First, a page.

In the telco world, we are always very excited when there’s a new G coming out, right? From 2G, 3G, 4G and now, 5G. So what’s your view on what might 5G open up?
5G opens up a lot of data that can be transported at the same time which of course opens up, higher computational power. We also see that for example, in mobile phone devices, we nowadays have the processing power of what we had 10 years ago in a PC, just very, very small. And if I take a look at what could be achieved with this computational power 10 years ago, I am amazed at what technology we nowadays have at our hands. And if I take a look at, for example, real-time rendering, I take multiple video screens, render them at the same time and then provide the output immediately over the mobile network. I find that pretty amazing, I have to say.

And in financial services, do you think emerging technology like 5G, AR, VR, or now we talk about communications platform-as-a-service, right? Because telcos are increasingly opening up the network component to be utilized or embedded into the workflow of enterprises through API calls. So those are the trends that telcos are moving towards. How do you see that facilitating of how banking industry will work?
I think we already see as a fact that branch offices all across the world are reducing. Because it’s a very costly disposition to have. So what happens nowadays, we see a lot of the terms of gamification for example. And recently, there was one platform that was introduced in the Netherlands, “MyBook”, which is actually a virtual meeting room, where everybody runs around with their actual face. It is still far away from AR or VR. But I think this is where we are going to and I think that in the future, if I want to visit my bank, I will not visit a bank anymore. I will visit an AR or VR branch of my bank where I then have immediate access to my advisor, and all the services that are available in the background. And that will give me the feeling that I am still in a bank because banking is a very personal business. And even though we are digitalizing a lot, we see those things like say, checking your account balance, it’s something you can easily do online because it has become a trusted technology. But if you’re talking about investments that are, let’s say, on the upper end of high-net-worth individuals, that doesn’t happen online. That still happens face-to-face or in an office. And I think that over time, VR and AR will bridge that gap and will allow us to enjoy more virtual. We see nowadays that some online shopping platforms allow us already by taking a picture of us, we can actually put on the dresses and we can see what it looks like. But this rendering, of course, I can also with the help of telcos, become a mobile thing. While I am on the move, doing that and rendering in real-time. So I think, there are a lot of applications that telcos have at their hand and they have enormous power because of that trust relationship.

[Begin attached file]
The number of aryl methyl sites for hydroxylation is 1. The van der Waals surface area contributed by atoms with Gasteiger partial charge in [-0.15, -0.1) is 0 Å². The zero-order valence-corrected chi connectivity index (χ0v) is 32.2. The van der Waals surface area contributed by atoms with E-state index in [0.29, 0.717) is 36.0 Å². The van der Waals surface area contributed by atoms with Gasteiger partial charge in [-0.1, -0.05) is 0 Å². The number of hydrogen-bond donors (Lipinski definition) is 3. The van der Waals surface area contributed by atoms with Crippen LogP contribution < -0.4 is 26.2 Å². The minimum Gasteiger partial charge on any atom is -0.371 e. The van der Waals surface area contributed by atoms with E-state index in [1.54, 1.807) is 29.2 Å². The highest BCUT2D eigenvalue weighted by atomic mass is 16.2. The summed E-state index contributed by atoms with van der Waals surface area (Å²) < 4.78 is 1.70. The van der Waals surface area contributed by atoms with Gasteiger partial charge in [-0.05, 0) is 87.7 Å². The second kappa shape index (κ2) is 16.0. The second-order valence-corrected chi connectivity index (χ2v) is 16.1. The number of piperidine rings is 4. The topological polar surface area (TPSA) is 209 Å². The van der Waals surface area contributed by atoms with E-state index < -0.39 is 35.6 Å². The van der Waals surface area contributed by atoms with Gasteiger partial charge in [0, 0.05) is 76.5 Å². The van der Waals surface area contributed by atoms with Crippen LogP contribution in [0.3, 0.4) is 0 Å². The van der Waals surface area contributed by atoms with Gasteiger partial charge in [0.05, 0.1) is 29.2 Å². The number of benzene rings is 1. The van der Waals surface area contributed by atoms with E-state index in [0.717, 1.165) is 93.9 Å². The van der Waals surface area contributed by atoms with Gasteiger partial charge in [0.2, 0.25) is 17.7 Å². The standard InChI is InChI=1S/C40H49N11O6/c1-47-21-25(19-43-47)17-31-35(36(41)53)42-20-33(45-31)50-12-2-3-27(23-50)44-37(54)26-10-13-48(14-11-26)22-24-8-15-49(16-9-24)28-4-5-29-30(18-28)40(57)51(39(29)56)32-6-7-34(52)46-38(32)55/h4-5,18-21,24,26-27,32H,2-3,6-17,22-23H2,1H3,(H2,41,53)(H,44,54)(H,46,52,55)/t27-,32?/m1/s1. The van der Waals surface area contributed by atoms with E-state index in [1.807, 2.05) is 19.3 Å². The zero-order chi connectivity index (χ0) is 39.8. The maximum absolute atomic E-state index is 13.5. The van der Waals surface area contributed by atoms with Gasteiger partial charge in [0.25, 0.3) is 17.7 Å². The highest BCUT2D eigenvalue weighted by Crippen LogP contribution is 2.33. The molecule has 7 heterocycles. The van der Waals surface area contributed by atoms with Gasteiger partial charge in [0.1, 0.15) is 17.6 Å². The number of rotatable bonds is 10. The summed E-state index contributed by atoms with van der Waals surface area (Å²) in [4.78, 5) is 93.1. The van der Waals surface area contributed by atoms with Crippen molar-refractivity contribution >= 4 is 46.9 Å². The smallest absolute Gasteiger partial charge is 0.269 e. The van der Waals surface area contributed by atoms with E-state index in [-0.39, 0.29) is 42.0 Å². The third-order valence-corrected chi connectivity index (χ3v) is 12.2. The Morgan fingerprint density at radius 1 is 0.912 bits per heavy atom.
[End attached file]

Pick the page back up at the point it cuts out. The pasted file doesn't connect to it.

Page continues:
So if you look at how telcos have been working together with enterprises like yourself, are there areas that you wish telcos should be doing even better than today?
Because I think that what the telcos are still doing is taking like a tunnel vision on their business. It’s every country for themselves. Bridge Alliance is the absolute right and necessary step into the future because we need to align this global communication. We need to ensure that there is security and not that all these solutions are standalone. And what I can also see, because in the end, telcos are also in it for the profit. We all are. But does every telco need to provide the same non-USP part themselves? Or could they source that to Bridge Alliance where then a white label service is being performed for everything that every telco anyway needs to do? Thereby, ensuring that this alliance has the best resources out of all providers, thereby, the highest horsepower on the street, but also ensuring that the costs everywhere go down because consumers are not going to pay a lot more. Consumers are used to their $40-50 per month. And they are not going to change that. But if you need to regain all your investment efforts on the next G because all the Gs are expensive, then you need to come up with other clever solutions. And I think this is where Bridge Alliance can play a major role in combining the telecom providers.